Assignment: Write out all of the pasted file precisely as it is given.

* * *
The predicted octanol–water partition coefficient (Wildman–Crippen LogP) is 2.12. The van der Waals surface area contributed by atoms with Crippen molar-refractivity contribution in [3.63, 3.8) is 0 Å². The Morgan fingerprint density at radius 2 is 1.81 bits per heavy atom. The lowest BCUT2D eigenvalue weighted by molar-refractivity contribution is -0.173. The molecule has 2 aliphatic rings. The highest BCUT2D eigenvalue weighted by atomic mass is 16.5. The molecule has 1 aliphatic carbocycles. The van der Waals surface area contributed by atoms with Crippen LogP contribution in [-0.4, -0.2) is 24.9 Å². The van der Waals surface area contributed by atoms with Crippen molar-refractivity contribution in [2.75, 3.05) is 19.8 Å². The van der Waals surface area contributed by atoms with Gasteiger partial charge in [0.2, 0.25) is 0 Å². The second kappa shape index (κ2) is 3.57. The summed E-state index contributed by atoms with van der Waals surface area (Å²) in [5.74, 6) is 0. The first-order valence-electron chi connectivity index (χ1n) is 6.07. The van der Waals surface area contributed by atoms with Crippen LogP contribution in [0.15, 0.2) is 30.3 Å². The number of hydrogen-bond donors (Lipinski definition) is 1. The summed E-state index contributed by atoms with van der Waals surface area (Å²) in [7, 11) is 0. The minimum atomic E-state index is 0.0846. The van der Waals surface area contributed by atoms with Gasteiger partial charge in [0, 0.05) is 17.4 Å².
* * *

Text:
The predicted octanol–water partition coefficient (Wildman–Crippen LogP) is 2.12. The van der Waals surface area contributed by atoms with Crippen molar-refractivity contribution in [3.63, 3.8) is 0 Å². The Morgan fingerprint density at radius 2 is 1.81 bits per heavy atom. The lowest BCUT2D eigenvalue weighted by molar-refractivity contribution is -0.173. The molecule has 2 aliphatic rings. The highest BCUT2D eigenvalue weighted by atomic mass is 16.5. The molecule has 1 aliphatic carbocycles. The van der Waals surface area contributed by atoms with Crippen LogP contribution in [-0.4, -0.2) is 24.9 Å². The van der Waals surface area contributed by atoms with Crippen molar-refractivity contribution in [2.75, 3.05) is 19.8 Å². The van der Waals surface area contributed by atoms with Gasteiger partial charge in [0.2, 0.25) is 0 Å². The second kappa shape index (κ2) is 3.57. The summed E-state index contributed by atoms with van der Waals surface area (Å²) in [5.74, 6) is 0. The first-order valence-electron chi connectivity index (χ1n) is 6.07. The van der Waals surface area contributed by atoms with Crippen LogP contribution in [0.15, 0.2) is 30.3 Å². The number of hydrogen-bond donors (Lipinski definition) is 1. The summed E-state index contributed by atoms with van der Waals surface area (Å²) in [7, 11) is 0. The minimum atomic E-state index is 0.0846. The van der Waals surface area contributed by atoms with Gasteiger partial charge in [0, 0.05) is 17.4 Å².